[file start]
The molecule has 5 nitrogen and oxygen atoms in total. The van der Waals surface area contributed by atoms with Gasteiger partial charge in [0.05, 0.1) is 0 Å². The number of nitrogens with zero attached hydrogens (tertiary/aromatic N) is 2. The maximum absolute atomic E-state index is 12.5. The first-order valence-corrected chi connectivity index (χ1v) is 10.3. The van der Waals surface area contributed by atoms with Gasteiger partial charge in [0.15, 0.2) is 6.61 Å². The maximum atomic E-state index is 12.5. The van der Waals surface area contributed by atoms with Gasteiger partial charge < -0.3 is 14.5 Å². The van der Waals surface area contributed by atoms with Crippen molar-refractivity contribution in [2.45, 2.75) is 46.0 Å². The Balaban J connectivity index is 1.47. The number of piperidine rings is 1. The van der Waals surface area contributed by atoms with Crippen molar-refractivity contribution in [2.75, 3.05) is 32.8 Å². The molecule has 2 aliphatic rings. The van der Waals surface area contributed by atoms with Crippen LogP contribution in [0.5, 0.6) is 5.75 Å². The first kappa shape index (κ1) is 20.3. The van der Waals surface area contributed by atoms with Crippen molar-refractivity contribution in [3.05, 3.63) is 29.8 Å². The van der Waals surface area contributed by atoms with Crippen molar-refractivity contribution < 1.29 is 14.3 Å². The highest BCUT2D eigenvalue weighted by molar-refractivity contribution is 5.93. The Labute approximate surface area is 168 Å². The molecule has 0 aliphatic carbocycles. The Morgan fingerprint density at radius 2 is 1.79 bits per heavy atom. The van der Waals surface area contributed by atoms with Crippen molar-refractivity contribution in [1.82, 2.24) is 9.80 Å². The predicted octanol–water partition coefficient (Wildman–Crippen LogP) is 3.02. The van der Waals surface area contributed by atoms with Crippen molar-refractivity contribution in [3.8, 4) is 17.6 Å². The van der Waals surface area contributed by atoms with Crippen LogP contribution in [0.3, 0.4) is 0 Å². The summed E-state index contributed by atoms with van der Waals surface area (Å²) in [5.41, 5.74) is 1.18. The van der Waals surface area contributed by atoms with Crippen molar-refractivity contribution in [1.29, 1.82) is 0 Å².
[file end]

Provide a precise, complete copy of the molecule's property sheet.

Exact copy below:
The molecule has 5 nitrogen and oxygen atoms in total. The van der Waals surface area contributed by atoms with Gasteiger partial charge in [0.05, 0.1) is 0 Å². The number of nitrogens with zero attached hydrogens (tertiary/aromatic N) is 2. The maximum absolute atomic E-state index is 12.5. The first-order valence-corrected chi connectivity index (χ1v) is 10.3. The van der Waals surface area contributed by atoms with Gasteiger partial charge in [0.15, 0.2) is 6.61 Å². The maximum atomic E-state index is 12.5. The van der Waals surface area contributed by atoms with Gasteiger partial charge < -0.3 is 14.5 Å². The van der Waals surface area contributed by atoms with Crippen molar-refractivity contribution in [2.45, 2.75) is 46.0 Å². The Balaban J connectivity index is 1.47. The number of piperidine rings is 1. The van der Waals surface area contributed by atoms with Crippen molar-refractivity contribution in [2.75, 3.05) is 32.8 Å². The molecule has 2 aliphatic rings. The van der Waals surface area contributed by atoms with Crippen LogP contribution in [0.5, 0.6) is 5.75 Å². The first kappa shape index (κ1) is 20.3. The van der Waals surface area contributed by atoms with Crippen molar-refractivity contribution in [3.05, 3.63) is 29.8 Å². The van der Waals surface area contributed by atoms with Crippen molar-refractivity contribution < 1.29 is 14.3 Å². The highest BCUT2D eigenvalue weighted by molar-refractivity contribution is 5.93. The Labute approximate surface area is 168 Å². The molecule has 0 aliphatic carbocycles. The Morgan fingerprint density at radius 2 is 1.79 bits per heavy atom. The van der Waals surface area contributed by atoms with Crippen molar-refractivity contribution in [1.82, 2.24) is 9.80 Å². The predicted octanol–water partition coefficient (Wildman–Crippen LogP) is 3.02. The van der Waals surface area contributed by atoms with Crippen molar-refractivity contribution in [3.8, 4) is 17.6 Å². The van der Waals surface area contributed by atoms with Crippen LogP contribution in [0.3, 0.4) is 0 Å². The summed E-state index contributed by atoms with van der Waals surface area (Å²) in [5.41, 5.74) is 1.18. The van der Waals surface area contributed by atoms with Crippen molar-refractivity contribution in [1.29, 1.82) is 0 Å².